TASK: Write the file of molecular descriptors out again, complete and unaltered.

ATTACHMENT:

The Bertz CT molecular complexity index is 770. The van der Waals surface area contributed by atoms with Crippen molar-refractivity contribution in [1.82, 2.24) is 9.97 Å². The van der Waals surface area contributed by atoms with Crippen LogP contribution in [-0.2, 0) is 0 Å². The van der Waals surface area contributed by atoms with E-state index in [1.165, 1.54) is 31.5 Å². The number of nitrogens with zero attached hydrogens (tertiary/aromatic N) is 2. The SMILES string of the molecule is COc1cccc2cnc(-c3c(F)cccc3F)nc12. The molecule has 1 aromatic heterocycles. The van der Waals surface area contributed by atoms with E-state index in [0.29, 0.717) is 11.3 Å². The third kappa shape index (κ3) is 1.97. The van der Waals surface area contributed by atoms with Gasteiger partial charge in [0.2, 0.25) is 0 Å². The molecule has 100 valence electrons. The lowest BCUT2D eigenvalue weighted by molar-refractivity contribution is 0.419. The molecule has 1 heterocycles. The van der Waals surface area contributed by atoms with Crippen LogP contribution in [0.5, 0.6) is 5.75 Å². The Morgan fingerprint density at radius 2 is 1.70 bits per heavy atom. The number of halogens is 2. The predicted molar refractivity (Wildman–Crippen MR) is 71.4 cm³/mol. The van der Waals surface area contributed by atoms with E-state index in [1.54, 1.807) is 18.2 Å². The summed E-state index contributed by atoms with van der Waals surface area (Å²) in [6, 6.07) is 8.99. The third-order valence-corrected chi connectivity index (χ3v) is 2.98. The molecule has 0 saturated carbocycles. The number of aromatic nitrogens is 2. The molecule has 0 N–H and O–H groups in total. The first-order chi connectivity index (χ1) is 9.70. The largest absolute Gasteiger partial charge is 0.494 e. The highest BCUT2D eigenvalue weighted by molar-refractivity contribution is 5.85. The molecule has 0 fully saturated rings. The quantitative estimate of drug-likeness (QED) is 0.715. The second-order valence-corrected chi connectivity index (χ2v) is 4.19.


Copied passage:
The Bertz CT molecular complexity index is 770. The van der Waals surface area contributed by atoms with Crippen molar-refractivity contribution in [1.82, 2.24) is 9.97 Å². The van der Waals surface area contributed by atoms with Crippen LogP contribution in [-0.2, 0) is 0 Å². The van der Waals surface area contributed by atoms with E-state index in [1.165, 1.54) is 31.5 Å². The number of nitrogens with zero attached hydrogens (tertiary/aromatic N) is 2. The SMILES string of the molecule is COc1cccc2cnc(-c3c(F)cccc3F)nc12. The molecule has 1 aromatic heterocycles. The van der Waals surface area contributed by atoms with E-state index in [0.29, 0.717) is 11.3 Å². The third kappa shape index (κ3) is 1.97. The van der Waals surface area contributed by atoms with Gasteiger partial charge in [0.2, 0.25) is 0 Å². The molecule has 100 valence electrons. The lowest BCUT2D eigenvalue weighted by molar-refractivity contribution is 0.419. The molecule has 1 heterocycles. The van der Waals surface area contributed by atoms with Crippen LogP contribution in [0.5, 0.6) is 5.75 Å². The Morgan fingerprint density at radius 2 is 1.70 bits per heavy atom. The number of halogens is 2. The predicted molar refractivity (Wildman–Crippen MR) is 71.4 cm³/mol. The van der Waals surface area contributed by atoms with E-state index in [1.54, 1.807) is 18.2 Å². The summed E-state index contributed by atoms with van der Waals surface area (Å²) in [6, 6.07) is 8.99. The third-order valence-corrected chi connectivity index (χ3v) is 2.98. The molecule has 0 saturated carbocycles. The number of aromatic nitrogens is 2. The molecule has 0 N–H and O–H groups in total. The first-order chi connectivity index (χ1) is 9.70. The largest absolute Gasteiger partial charge is 0.494 e. The highest BCUT2D eigenvalue weighted by molar-refractivity contribution is 5.85. The molecule has 0 fully saturated rings. The quantitative estimate of drug-likeness (QED) is 0.715. The second-order valence-corrected chi connectivity index (χ2v) is 4.19.